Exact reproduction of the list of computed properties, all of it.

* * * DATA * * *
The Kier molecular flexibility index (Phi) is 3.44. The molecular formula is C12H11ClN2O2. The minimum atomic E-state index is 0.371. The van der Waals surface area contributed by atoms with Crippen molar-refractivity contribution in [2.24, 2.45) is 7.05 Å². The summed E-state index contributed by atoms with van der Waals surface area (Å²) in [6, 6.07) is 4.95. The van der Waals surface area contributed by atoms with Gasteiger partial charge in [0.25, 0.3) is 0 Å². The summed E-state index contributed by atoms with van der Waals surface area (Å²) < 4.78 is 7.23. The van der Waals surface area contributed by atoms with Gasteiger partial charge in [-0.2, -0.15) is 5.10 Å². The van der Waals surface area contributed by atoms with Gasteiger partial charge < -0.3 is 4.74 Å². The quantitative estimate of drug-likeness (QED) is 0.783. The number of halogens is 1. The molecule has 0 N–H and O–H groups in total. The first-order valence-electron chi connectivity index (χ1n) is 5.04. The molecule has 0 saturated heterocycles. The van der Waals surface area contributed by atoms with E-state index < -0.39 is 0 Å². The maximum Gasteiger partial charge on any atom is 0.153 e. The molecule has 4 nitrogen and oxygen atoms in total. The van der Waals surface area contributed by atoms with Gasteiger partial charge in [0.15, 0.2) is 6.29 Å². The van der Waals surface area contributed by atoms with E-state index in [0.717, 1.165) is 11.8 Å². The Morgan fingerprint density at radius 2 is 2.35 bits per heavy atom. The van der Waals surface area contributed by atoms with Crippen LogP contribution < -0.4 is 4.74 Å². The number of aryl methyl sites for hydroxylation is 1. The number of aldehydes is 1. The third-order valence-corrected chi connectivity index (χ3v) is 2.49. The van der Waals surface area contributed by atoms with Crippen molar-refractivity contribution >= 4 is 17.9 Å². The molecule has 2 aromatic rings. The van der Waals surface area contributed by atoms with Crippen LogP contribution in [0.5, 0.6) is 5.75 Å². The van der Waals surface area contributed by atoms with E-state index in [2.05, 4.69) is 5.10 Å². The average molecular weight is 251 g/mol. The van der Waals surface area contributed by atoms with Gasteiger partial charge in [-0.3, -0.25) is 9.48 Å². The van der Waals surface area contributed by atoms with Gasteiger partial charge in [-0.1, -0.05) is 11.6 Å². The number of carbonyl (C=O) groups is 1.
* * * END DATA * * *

The Kier molecular flexibility index (Phi) is 3.44. The molecular formula is C12H11ClN2O2. The minimum atomic E-state index is 0.371. The van der Waals surface area contributed by atoms with Crippen molar-refractivity contribution in [2.24, 2.45) is 7.05 Å². The summed E-state index contributed by atoms with van der Waals surface area (Å²) in [6, 6.07) is 4.95. The van der Waals surface area contributed by atoms with Gasteiger partial charge in [0.25, 0.3) is 0 Å². The summed E-state index contributed by atoms with van der Waals surface area (Å²) < 4.78 is 7.23. The van der Waals surface area contributed by atoms with Gasteiger partial charge in [-0.2, -0.15) is 5.10 Å². The van der Waals surface area contributed by atoms with Gasteiger partial charge < -0.3 is 4.74 Å². The quantitative estimate of drug-likeness (QED) is 0.783. The number of halogens is 1. The molecule has 0 N–H and O–H groups in total. The first-order valence-electron chi connectivity index (χ1n) is 5.04. The molecule has 0 saturated heterocycles. The van der Waals surface area contributed by atoms with E-state index < -0.39 is 0 Å². The maximum Gasteiger partial charge on any atom is 0.153 e. The molecule has 4 nitrogen and oxygen atoms in total. The van der Waals surface area contributed by atoms with Gasteiger partial charge in [0.15, 0.2) is 6.29 Å². The van der Waals surface area contributed by atoms with E-state index in [0.717, 1.165) is 11.8 Å². The Morgan fingerprint density at radius 2 is 2.35 bits per heavy atom. The van der Waals surface area contributed by atoms with Crippen LogP contribution < -0.4 is 4.74 Å². The number of aryl methyl sites for hydroxylation is 1. The number of aldehydes is 1. The third-order valence-corrected chi connectivity index (χ3v) is 2.49. The van der Waals surface area contributed by atoms with Crippen molar-refractivity contribution >= 4 is 17.9 Å². The molecule has 2 aromatic rings. The van der Waals surface area contributed by atoms with Crippen LogP contribution in [0.5, 0.6) is 5.75 Å². The van der Waals surface area contributed by atoms with E-state index in [2.05, 4.69) is 5.10 Å². The average molecular weight is 251 g/mol. The van der Waals surface area contributed by atoms with Gasteiger partial charge in [-0.3, -0.25) is 9.48 Å². The van der Waals surface area contributed by atoms with Gasteiger partial charge in [-0.1, -0.05) is 11.6 Å². The number of carbonyl (C=O) groups is 1.